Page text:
Wallensteinstraße 23

Ceremonious unveiling of the Stone of Remembrance.

On Thursday, 28th June 2007, the Stone of Remembrance for Dora, Henriette and Edith Bretholz will be unveiled at 5 o’clock p.m.

The ceremony will take place under the honorary presidency of district governor Karl Lacina.

The circle is now closed

Leo Bretholz

During the time of my youth in Vienna, Wallenstein Street was the center of my world. It was my Champs Elysées and my Broadway. I lived here with my widowed mother and two younger sisters. We had many relatives, good friends and friendly neighbors. This street was my universe. Overnight, after the German occupation in March 1938, this world became chaotic for us.

In a metaphoric sense, the whipped cream tasted bitter and the Strauss waltzes sounded like a funeral dirge. A total transformation.

At my mother’s urging, who wanted to see me in safety, I fled the country.

On October 25, I said goodbye to my mother and my sisters. Before I stepped into the street car, for the ride to the West Railroad Station, my mother said, “We will see each other again soon. Be careful and never forget who you are.”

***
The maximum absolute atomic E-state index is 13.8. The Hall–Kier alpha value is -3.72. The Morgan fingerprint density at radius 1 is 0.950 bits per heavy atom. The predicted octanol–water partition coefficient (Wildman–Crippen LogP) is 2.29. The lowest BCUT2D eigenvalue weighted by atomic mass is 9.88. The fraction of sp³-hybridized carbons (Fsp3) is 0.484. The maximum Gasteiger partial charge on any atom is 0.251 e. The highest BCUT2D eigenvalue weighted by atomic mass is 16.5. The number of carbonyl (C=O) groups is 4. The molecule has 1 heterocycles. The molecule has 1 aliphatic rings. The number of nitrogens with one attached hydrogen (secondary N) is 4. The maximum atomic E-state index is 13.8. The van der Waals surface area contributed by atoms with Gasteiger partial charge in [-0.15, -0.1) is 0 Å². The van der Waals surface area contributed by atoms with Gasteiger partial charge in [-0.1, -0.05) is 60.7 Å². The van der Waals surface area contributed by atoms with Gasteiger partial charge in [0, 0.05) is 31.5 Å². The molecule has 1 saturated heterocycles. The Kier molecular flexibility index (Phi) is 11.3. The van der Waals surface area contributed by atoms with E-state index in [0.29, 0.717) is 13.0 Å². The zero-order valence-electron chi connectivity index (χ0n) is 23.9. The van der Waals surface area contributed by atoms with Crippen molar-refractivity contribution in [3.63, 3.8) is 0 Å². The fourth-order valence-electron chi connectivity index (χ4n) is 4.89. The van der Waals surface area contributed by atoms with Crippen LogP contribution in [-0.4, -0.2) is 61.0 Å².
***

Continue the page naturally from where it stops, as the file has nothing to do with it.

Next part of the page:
I was 17 1/2 and could not fully comprehend the seriousness of the situation. “We will see each other again soon.” That was our mantra.

Then, at the street car stop, I saw my family for the last time. There is no final resting place for my mother and sisters.

There are no grave stones. The arithmetic of the Holocaust is overwhelming and incomprehensible.

These “Stones of Remembrance” for Dora Bretholz, Henriette Bretholz, and Edith Bretholz, although only symbolic, are very meaningful to me. These memorial stones on Wallenstein Street, in front of house number 23, represent the final connection in memory of my family.

The circle is now closed.

Leo Bretholz.
Baltimore, Maryland. U.S.A.